A review of randomized controlled studies over the past 12 years suggests commonly used OTC sleep-aid agents, especially diphenhydamine and valerian, lack robust clinical evidence supporting efficacy and safety – Source

Prescription Sleep Pills for Older Adults

When it comes to prescription pills, older adults are often prescribed benzodiazepine hypnotics and non-benzodiazepine hypnotics. Commonly used benzodiazepines are temazepam, loprazolam, flurazepam, clonazepam, diazepam and so on. Benzodiazepines are considered minor tranquilizers that can be used to and induce sleep and relieve anxiety. Due to the strength of these drugs, seniors typically begin their treatment at half the recommended dose as younger patients. These drugs also exhibit dangerous interactions with alcohol, and you should never mix the two. Non-benzodiazepine sleep pills are better known as Z-drugs. Unlike benzodiazepines, Z-drugs act selectively and affect only the receptors in the brain that help to induce sleep. Overall abuse potential and side effects are significantly less pronounced than when using benzodiazepine drugs. Most commonly prescribed Z-drugs are Ambien (zolpidem), Lunesta (zopiclone) and Sonata (zaleplon). Ramelteon (Rozerem) is also used very often. Rozerem is not a Z-drug, but it acts in a very similar way. Rozerem is one of the best alternatives to Ambien for elderly. Ambien is a good sleep aid, but since it works by suppressing the nervous system (and make you fall asleep), it also causes mental confusion, fogginess, and drowsiness. Many seniors also report serious side effects, even when used as directed, such as the potential for engaging in activities such as driving, having sex, losing memory and so on. This drug is also habit-forming, and it is best to use it only for a short period of time. There are several pharmaceutical alternatives to Ambien such as Lunesta and Sonata, but these sleep aids also have their own risks and side effects. Rozerem may be the best alternative option because it’s not habit forming and rarely causes side effects. Apart from falling into the category of safe sleeping pills for elderly, it’s also considered one of the best prescription non-addictive sleep aids for older adults. For more information about best prescription sleep aids, doses, recommendations, and risks, check out our page about best sleeping pills.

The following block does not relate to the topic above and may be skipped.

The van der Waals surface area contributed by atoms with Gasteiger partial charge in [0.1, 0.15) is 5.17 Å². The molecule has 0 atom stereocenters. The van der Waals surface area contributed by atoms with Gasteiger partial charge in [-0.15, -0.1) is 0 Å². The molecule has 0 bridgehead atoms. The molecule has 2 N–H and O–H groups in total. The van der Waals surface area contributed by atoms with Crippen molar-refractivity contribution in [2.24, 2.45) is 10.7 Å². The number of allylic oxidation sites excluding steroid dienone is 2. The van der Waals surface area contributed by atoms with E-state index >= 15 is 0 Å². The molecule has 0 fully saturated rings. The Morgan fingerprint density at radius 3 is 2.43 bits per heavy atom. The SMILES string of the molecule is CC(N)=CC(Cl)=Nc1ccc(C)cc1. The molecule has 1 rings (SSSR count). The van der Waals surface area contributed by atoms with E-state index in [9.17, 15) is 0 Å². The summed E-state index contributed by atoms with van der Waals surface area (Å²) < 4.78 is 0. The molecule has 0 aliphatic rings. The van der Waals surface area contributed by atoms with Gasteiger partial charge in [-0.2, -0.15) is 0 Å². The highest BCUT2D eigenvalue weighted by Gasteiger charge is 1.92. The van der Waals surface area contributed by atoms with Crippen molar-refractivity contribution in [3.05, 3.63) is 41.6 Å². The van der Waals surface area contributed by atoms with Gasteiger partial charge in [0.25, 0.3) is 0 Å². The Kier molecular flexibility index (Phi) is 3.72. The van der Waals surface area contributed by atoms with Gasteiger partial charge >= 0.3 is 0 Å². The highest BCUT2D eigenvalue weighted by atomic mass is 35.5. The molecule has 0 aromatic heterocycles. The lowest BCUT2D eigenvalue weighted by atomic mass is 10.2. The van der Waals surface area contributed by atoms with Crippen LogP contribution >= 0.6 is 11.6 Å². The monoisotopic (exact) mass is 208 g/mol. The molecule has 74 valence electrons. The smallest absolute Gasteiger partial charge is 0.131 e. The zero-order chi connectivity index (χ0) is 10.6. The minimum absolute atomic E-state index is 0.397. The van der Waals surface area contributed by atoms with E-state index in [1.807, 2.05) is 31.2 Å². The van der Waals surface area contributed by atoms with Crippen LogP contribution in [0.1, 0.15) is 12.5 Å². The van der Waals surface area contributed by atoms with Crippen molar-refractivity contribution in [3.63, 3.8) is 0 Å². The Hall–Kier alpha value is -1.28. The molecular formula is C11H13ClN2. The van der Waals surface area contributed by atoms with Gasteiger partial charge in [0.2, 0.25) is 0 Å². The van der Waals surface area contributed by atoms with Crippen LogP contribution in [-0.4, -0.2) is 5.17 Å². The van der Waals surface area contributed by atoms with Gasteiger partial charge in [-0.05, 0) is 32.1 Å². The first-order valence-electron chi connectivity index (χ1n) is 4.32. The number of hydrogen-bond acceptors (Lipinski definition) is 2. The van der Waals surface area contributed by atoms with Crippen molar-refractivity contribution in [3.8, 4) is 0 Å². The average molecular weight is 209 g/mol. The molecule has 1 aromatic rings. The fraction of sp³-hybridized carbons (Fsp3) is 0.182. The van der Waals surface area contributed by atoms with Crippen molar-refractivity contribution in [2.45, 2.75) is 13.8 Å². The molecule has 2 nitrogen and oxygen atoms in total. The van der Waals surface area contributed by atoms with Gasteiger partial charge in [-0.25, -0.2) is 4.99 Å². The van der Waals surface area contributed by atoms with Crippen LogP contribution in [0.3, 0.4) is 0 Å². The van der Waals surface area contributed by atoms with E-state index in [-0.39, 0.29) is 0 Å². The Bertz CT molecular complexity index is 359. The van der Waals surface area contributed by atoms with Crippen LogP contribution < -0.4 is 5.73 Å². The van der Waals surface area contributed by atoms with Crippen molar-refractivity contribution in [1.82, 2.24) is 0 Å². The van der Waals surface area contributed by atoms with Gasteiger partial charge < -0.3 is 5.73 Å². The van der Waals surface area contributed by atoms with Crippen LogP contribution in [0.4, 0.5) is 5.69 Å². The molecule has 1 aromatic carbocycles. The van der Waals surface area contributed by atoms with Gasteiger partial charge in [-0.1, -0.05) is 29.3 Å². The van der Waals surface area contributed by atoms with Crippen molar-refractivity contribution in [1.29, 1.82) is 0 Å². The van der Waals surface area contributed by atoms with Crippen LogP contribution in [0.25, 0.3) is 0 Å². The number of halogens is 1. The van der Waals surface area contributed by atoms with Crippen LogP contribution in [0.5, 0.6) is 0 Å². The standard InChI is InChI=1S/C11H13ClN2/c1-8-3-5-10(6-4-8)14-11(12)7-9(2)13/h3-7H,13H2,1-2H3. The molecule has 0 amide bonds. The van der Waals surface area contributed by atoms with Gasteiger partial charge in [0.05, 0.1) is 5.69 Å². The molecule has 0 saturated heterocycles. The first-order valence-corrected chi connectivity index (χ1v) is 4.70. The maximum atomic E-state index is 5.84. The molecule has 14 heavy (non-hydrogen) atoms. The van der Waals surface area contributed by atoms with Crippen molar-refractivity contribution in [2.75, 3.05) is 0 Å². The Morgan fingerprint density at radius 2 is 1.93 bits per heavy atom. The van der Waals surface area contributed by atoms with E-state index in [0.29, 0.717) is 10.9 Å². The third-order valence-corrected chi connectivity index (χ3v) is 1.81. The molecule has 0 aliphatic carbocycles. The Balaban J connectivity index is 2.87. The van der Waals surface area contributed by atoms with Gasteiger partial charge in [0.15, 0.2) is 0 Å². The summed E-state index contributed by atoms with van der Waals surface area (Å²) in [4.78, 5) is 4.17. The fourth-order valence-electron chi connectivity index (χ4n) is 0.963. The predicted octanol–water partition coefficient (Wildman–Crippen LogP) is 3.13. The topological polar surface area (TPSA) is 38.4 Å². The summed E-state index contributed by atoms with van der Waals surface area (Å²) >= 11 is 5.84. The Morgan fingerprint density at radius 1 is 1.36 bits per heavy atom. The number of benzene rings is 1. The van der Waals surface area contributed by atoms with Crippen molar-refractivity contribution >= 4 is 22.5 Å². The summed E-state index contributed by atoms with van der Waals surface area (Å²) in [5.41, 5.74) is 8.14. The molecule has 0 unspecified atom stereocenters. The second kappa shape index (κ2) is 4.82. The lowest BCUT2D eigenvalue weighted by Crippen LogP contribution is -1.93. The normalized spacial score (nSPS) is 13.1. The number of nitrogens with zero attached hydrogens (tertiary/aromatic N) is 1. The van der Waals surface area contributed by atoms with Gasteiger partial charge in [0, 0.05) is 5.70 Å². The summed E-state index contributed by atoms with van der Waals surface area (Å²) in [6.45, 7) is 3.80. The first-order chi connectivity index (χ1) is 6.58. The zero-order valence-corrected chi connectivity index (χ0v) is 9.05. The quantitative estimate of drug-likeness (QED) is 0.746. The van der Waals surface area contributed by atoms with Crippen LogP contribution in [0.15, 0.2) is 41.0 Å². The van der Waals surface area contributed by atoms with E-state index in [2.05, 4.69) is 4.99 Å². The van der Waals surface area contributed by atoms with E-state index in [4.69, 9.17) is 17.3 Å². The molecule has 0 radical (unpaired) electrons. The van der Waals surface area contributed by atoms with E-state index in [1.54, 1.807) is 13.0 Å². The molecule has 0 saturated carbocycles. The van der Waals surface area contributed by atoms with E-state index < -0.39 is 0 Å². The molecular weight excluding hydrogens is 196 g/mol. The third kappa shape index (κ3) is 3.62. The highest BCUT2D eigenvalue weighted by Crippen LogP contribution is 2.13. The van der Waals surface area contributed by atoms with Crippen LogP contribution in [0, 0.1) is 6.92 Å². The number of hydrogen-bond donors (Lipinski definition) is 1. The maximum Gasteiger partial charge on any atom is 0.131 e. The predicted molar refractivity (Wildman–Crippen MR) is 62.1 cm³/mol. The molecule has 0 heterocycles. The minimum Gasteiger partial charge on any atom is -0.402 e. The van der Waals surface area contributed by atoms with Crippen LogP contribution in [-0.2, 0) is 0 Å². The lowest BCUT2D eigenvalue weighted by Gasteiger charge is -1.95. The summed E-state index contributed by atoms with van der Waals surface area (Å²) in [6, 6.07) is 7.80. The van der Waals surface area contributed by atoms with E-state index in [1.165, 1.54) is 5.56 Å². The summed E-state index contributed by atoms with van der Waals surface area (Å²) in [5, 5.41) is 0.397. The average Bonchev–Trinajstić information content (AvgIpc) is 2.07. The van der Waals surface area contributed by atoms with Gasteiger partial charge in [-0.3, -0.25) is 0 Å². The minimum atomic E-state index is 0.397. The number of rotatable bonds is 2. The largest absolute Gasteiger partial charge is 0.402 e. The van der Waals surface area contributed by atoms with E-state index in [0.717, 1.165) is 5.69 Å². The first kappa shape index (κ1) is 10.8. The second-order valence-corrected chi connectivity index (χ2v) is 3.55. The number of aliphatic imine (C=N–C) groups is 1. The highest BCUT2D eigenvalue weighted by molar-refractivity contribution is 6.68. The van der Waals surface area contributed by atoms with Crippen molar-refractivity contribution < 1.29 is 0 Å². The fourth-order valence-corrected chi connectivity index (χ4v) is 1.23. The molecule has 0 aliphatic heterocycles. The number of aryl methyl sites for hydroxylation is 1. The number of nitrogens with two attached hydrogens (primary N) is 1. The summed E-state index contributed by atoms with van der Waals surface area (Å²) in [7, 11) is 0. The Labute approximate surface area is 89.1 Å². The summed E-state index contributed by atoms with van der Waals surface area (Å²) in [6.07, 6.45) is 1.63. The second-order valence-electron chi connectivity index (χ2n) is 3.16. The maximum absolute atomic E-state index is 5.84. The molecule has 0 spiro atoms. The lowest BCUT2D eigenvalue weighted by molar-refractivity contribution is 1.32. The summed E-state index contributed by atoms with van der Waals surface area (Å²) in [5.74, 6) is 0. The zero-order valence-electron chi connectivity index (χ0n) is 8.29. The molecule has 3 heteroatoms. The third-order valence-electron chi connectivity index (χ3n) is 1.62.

Sleep Hygiene for Seniors

You should know that taking sleeping pills should always be combined with healthy sleeping habits.

Sleep schedule: In order to improve your sleep hygiene and ensure a healthy circadian cycle every night, you should create a sleep schedule and strictly stick to it. Humans are creatures of habit and bedtime routines don’t only work great for kids.

Activity: In order to quickly fall asleep at night, you should be active during the day. Many seniors have too many or too long daytime naps that affect their quality of sleep at night. Light physical activity is also great for winding down at the end of the day and feeling more tired in the evening.

Vitamin D: If you spend too much time inside, make sure you also go outside and expose yourself to bright sunlight. You need your daily dose of vitamin D. If you can’t spend 30 to 60 minutes in direct sunlight every day due to a cold climate or some other reason, consider taking vitamin D supplements.

An interesting fact is that vitamin D deficiency is linked with the severity of obstructive sleep apnea in adults.

“Vit D levels were lower in OSAS patients compared with non-apnoeic controls. Several indices of OSAS severity also correlated with Vit D levels.”

Source – Archontogeorgis K. et al. Vitamin D levels in middle-aged patients with obstructive sleep apnoea syndrome. Curr Vasc Pharmacol. 2017

Bathing: Taking a bath before bed is not only great for relaxing yourself from a stressful day, but also for aiding thermoregulation. Since many seniors have problems with regulating their body temperature, a warm bath may be perfect for preparing yourself for bed.

Fluid intake: It’s important to stay hydrated during the day, but you should avoid drinking anything close to bedtime, especially if you have problems with incontinence. An hour before bed, fluid intake should be kept to a minimum.

Sleep sanctuary: For healthy and quality sleep, your bedroom must be properly ventilated, dark and reasonably cool. Your bed should be comfortable, but also provide quality back support. Avoid all bedroom activities that hinder sleep. Basically, the bedroom should be used only for sleep and sex. This will help your brain to associate the room with sleep which will help you to hit the hay more quickly.